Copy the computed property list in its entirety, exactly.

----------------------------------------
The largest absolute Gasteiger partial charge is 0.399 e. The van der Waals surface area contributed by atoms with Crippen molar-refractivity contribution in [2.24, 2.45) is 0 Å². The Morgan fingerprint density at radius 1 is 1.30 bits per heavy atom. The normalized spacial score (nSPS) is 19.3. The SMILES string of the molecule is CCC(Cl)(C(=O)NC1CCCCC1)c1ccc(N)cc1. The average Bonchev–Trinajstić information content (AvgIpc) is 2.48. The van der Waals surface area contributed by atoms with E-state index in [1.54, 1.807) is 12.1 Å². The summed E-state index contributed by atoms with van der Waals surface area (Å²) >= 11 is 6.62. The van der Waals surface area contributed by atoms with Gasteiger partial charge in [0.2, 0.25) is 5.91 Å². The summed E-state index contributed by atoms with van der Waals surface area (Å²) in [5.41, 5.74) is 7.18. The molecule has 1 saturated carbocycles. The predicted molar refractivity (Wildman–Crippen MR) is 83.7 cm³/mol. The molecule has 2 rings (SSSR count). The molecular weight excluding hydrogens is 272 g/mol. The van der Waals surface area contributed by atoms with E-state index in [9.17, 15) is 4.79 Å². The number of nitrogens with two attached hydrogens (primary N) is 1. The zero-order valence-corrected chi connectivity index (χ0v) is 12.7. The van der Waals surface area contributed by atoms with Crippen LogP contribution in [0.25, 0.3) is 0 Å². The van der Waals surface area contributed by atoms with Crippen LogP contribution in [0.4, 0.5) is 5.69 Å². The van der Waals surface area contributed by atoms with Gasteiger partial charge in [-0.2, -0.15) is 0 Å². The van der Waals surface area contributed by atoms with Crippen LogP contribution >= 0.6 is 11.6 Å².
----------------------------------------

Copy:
The largest absolute Gasteiger partial charge is 0.399 e. The van der Waals surface area contributed by atoms with Crippen molar-refractivity contribution in [2.24, 2.45) is 0 Å². The Morgan fingerprint density at radius 1 is 1.30 bits per heavy atom. The normalized spacial score (nSPS) is 19.3. The SMILES string of the molecule is CCC(Cl)(C(=O)NC1CCCCC1)c1ccc(N)cc1. The average Bonchev–Trinajstić information content (AvgIpc) is 2.48. The van der Waals surface area contributed by atoms with E-state index in [1.54, 1.807) is 12.1 Å². The summed E-state index contributed by atoms with van der Waals surface area (Å²) >= 11 is 6.62. The van der Waals surface area contributed by atoms with Gasteiger partial charge in [0.2, 0.25) is 5.91 Å². The summed E-state index contributed by atoms with van der Waals surface area (Å²) in [5.41, 5.74) is 7.18. The molecule has 1 saturated carbocycles. The predicted molar refractivity (Wildman–Crippen MR) is 83.7 cm³/mol. The molecule has 2 rings (SSSR count). The molecular weight excluding hydrogens is 272 g/mol. The van der Waals surface area contributed by atoms with E-state index in [9.17, 15) is 4.79 Å². The number of nitrogens with two attached hydrogens (primary N) is 1. The zero-order valence-corrected chi connectivity index (χ0v) is 12.7. The van der Waals surface area contributed by atoms with Crippen LogP contribution in [0.25, 0.3) is 0 Å². The van der Waals surface area contributed by atoms with Crippen LogP contribution in [0.4, 0.5) is 5.69 Å². The van der Waals surface area contributed by atoms with Gasteiger partial charge in [-0.2, -0.15) is 0 Å². The van der Waals surface area contributed by atoms with Crippen LogP contribution >= 0.6 is 11.6 Å².